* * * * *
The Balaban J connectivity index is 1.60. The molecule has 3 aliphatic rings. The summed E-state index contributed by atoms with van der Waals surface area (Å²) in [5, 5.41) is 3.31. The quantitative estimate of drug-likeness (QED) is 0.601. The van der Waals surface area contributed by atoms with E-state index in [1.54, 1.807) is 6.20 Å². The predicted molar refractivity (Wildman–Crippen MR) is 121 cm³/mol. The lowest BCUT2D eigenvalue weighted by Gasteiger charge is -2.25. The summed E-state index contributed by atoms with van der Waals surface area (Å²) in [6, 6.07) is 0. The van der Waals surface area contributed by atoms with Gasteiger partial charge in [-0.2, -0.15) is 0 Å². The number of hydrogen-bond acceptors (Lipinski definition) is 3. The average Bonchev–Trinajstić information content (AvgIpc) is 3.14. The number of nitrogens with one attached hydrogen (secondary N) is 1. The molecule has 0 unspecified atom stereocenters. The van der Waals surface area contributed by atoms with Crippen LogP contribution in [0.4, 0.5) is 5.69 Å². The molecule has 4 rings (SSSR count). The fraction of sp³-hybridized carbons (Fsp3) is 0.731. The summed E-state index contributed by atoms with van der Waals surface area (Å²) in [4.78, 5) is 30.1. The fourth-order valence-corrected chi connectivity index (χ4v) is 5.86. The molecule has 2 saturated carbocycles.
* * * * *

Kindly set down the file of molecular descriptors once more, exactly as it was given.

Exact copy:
The Balaban J connectivity index is 1.60. The molecule has 3 aliphatic rings. The summed E-state index contributed by atoms with van der Waals surface area (Å²) in [5, 5.41) is 3.31. The quantitative estimate of drug-likeness (QED) is 0.601. The van der Waals surface area contributed by atoms with E-state index in [1.54, 1.807) is 6.20 Å². The predicted molar refractivity (Wildman–Crippen MR) is 121 cm³/mol. The lowest BCUT2D eigenvalue weighted by Gasteiger charge is -2.25. The summed E-state index contributed by atoms with van der Waals surface area (Å²) in [6, 6.07) is 0. The van der Waals surface area contributed by atoms with Gasteiger partial charge in [-0.2, -0.15) is 0 Å². The number of hydrogen-bond acceptors (Lipinski definition) is 3. The average Bonchev–Trinajstić information content (AvgIpc) is 3.14. The number of nitrogens with one attached hydrogen (secondary N) is 1. The molecule has 0 unspecified atom stereocenters. The van der Waals surface area contributed by atoms with Crippen LogP contribution in [0.4, 0.5) is 5.69 Å². The molecule has 4 rings (SSSR count). The fraction of sp³-hybridized carbons (Fsp3) is 0.731. The summed E-state index contributed by atoms with van der Waals surface area (Å²) in [4.78, 5) is 30.1. The fourth-order valence-corrected chi connectivity index (χ4v) is 5.86. The molecule has 2 saturated carbocycles.